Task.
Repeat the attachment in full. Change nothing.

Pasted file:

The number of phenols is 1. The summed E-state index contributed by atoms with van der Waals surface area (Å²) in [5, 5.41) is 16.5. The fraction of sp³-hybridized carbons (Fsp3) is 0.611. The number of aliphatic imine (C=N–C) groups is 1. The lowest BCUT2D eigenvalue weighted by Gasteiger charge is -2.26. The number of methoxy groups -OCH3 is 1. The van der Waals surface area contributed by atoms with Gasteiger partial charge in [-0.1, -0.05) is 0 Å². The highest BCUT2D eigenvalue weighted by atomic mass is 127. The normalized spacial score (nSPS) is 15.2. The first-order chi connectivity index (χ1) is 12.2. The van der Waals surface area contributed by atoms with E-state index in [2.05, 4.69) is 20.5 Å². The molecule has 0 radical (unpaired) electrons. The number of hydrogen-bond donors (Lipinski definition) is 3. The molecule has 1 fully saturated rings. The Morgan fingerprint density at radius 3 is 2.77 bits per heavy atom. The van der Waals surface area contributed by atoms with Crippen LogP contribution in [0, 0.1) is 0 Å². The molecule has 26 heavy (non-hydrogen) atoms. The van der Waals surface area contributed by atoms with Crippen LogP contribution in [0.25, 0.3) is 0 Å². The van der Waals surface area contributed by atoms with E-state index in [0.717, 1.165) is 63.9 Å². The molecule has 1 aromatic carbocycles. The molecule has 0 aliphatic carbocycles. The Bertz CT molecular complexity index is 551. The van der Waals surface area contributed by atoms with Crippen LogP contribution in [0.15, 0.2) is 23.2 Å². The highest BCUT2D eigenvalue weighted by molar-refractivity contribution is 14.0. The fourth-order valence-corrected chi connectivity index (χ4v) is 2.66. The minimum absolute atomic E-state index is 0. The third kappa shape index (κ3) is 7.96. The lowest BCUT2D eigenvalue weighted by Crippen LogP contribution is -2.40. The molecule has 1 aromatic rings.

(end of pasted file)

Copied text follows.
The number of phenols is 1. The summed E-state index contributed by atoms with van der Waals surface area (Å²) in [5, 5.41) is 16.5. The fraction of sp³-hybridized carbons (Fsp3) is 0.611. The number of aliphatic imine (C=N–C) groups is 1. The lowest BCUT2D eigenvalue weighted by Gasteiger charge is -2.26. The number of methoxy groups -OCH3 is 1. The van der Waals surface area contributed by atoms with Gasteiger partial charge in [-0.1, -0.05) is 0 Å². The highest BCUT2D eigenvalue weighted by atomic mass is 127. The normalized spacial score (nSPS) is 15.2. The first-order chi connectivity index (χ1) is 12.2. The van der Waals surface area contributed by atoms with E-state index in [2.05, 4.69) is 20.5 Å². The molecule has 0 radical (unpaired) electrons. The number of hydrogen-bond donors (Lipinski definition) is 3. The molecule has 1 fully saturated rings. The Morgan fingerprint density at radius 3 is 2.77 bits per heavy atom. The van der Waals surface area contributed by atoms with Crippen LogP contribution in [0, 0.1) is 0 Å². The molecule has 26 heavy (non-hydrogen) atoms. The van der Waals surface area contributed by atoms with Crippen LogP contribution in [0.25, 0.3) is 0 Å². The van der Waals surface area contributed by atoms with E-state index in [0.717, 1.165) is 63.9 Å². The molecule has 1 aromatic carbocycles. The molecule has 0 aliphatic carbocycles. The Bertz CT molecular complexity index is 551. The van der Waals surface area contributed by atoms with Crippen LogP contribution in [0.15, 0.2) is 23.2 Å². The highest BCUT2D eigenvalue weighted by molar-refractivity contribution is 14.0. The fourth-order valence-corrected chi connectivity index (χ4v) is 2.66. The minimum absolute atomic E-state index is 0. The third kappa shape index (κ3) is 7.96. The lowest BCUT2D eigenvalue weighted by Crippen LogP contribution is -2.40. The molecule has 1 aromatic rings.